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Irina Tweedie Story

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Irina Tweedie was rejected by her Master in India, on the basis that she was female. Nonetheless, she stayed and observed, listened to him with male students. At his feet, silently, over a long period of time, they became very close.

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  • I made a correction to the video, Ron! thanks for the info.

  • Hmmm. I guess's website is wrong. I got the information from there. Very interesting. I have been told to write, also...a diary of spiritual experiences. I will have to check out "Daughter of Fire." Thank you for the information.

  • The blurb about Irina Tweedie posted above is not correct.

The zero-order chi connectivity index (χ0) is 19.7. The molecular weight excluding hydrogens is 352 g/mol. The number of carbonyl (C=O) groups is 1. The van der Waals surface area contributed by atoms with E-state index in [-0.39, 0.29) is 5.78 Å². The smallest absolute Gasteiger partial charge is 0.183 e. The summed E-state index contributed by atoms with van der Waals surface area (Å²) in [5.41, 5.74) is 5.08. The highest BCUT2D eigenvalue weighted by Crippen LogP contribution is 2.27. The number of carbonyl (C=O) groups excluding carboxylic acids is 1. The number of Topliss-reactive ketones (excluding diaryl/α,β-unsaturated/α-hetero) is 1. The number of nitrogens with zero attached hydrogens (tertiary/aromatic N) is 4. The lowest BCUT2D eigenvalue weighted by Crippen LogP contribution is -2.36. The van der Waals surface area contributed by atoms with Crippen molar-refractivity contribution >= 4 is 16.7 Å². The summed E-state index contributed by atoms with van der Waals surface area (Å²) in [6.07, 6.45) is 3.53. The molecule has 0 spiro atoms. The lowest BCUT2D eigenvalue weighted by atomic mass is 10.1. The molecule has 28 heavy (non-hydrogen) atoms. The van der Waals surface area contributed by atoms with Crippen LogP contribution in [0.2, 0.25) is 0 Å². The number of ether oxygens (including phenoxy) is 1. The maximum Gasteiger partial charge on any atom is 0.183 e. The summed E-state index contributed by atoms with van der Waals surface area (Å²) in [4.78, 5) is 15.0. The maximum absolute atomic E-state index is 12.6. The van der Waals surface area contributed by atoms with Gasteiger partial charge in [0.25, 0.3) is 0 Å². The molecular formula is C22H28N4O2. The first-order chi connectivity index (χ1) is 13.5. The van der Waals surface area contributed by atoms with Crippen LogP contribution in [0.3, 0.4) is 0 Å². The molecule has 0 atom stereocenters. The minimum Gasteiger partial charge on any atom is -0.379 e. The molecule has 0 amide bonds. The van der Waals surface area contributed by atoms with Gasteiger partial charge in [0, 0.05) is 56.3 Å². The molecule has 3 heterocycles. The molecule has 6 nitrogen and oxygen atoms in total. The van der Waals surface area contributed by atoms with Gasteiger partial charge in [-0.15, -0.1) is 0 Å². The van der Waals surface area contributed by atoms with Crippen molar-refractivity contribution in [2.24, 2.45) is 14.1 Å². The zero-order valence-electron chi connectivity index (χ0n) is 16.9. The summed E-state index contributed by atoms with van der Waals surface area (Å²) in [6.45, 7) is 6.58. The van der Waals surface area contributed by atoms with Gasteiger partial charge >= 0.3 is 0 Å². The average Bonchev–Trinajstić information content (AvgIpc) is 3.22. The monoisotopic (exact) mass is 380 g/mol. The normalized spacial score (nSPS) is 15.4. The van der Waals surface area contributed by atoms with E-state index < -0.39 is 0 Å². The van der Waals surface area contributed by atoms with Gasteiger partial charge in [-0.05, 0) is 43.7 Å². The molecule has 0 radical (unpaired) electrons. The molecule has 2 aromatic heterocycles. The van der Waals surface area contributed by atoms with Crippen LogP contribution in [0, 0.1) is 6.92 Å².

Her Master, B'hai Sahib, accepted her as a student immediately,
    from the first day he met her, without any conditions or limitations.
    And he subjected her to the most complete, intense training he had ever given anyone, male or female.
    Before he died, he said, when the sun sets, the moon can be seen:
    a clear indication that he regarded her as his successor. Indeed, she became the first person to bring his Naqshmandi line of Sufism to the West, where she developed a large following. (Her successor, who was with her in England for 20 years, is Llewellyn Vaughn-Lee; he currently runs the Golden Sufi Center north
    of San Francisco.) Nor did she sit silently and observe; rather, she was quite outspoken, a trait that she
    needed to overcome, not because she was a woman but because it came from the ego, which the training
    is designed to dissolve. Her experiences with B'hai Sahib are exhaustively detailed in her 800-page book about the training, called Daughter of Fire, which he told her to write.
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